The format of a partition sector entry is as follows:
1.) Byte 1 Boot Partition Indicator (0x80 is bootable, 0x00 is not)

2.) Byte 2 Starting Head of the partition (255 or less)

3.) Byte 3-4 Starting Sector and Cylinder of the partition
This is set up as 10 bits for the Cylinder and
6 bits for the Sector (Sector Max 63, Cylinders Max 1024)

4.) Byte 5 File System Type (NTFS, FAT32 etc)

5.) Byte 6 Ending Head of the partition (255 or less)

6.) Byte 7-8 Ending Sector and Cylinder of the partition
This is set up as 10 bits for the Cylinder and
6 bits for the Sector (Sector Max 63, Cylinders Max 1024)

7.) Bytes 9 -12 Relative Sector to the partition sector. In other
words, where the actual partition starts.

8.) Bytes 13-16 Total sectors for this partition.

If any of this data is outside the stated parameters the partition will fail and consequently the boot sequence will stop. In order to clearly understand what happens when the partition sector is corrupt or damaged, the following is a list of scenarios.1. Boot Failure: System Halted
An error message that comes from the BIOS. Certain BIOS versions, especially the most recent revisions, take a look at the partition sector. The BIOS will perform some preliminary tests and one of the tests is the Partition Identifier. At the end of every partition sector is the value 0xAA55. If this indicator is missing then the BIOS assumes that this is not a partition sector and the aforementioned error message will be issued.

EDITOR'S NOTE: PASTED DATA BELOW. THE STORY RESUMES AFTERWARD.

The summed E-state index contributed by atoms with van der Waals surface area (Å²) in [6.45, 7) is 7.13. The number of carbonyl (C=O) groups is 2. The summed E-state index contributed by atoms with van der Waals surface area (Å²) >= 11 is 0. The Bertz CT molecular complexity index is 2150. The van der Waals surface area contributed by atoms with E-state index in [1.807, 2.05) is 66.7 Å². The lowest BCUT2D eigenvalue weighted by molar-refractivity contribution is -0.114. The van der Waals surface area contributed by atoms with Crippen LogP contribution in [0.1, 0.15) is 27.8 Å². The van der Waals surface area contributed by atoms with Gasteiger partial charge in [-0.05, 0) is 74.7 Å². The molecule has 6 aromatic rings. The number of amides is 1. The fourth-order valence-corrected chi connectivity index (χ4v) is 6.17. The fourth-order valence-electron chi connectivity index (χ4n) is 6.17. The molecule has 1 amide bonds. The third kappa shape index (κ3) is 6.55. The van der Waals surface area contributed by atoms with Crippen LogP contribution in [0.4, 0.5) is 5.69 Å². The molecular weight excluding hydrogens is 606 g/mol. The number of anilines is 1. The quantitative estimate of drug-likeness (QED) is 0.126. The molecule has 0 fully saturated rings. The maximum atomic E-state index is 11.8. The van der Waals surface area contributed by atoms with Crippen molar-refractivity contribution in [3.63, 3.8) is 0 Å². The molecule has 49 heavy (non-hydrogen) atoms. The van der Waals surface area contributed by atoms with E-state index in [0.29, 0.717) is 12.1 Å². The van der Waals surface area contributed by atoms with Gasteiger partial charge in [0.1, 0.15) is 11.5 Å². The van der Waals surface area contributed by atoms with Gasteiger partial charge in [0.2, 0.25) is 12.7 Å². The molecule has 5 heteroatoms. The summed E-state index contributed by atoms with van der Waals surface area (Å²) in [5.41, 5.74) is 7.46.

2. System reboots over and over
Although this is not an error message, it can happen if the relative sectors point to an invalid OS pre loader. A trap is set and if the data that is loaded is not executable machine most BIOS’s will reboot.

3. Invalid Partition Table
This error message comes from the partition boot code. If there are no boot devices then the boot code will enter an infinite loop after this message is displayed.

4. Error Loading Operating System
After a valid partition is found the LBA sector pointed to by the partition entry table will be loaded using INT 13. This is the operating system loader. If the code cannot be loaded into memory then the above message is normally displayed.

5. Missing Operating System
Once the operating system boot code is loaded it is checked for the 0xAA55 identifier in the same manner that the partition sector is tested. If this test fails, then the above message will be displayed.

Over the years the BIOS writers have gotten smarter, personal computer as well as operating system standards have been set and are normally followed. So many of the messages, as well as error checking is now handled by the BIOS. The messages I have mentioned are just a few, but, are very common; however, from BIOS to BIOS the messages as well as the error handling can differ greatly.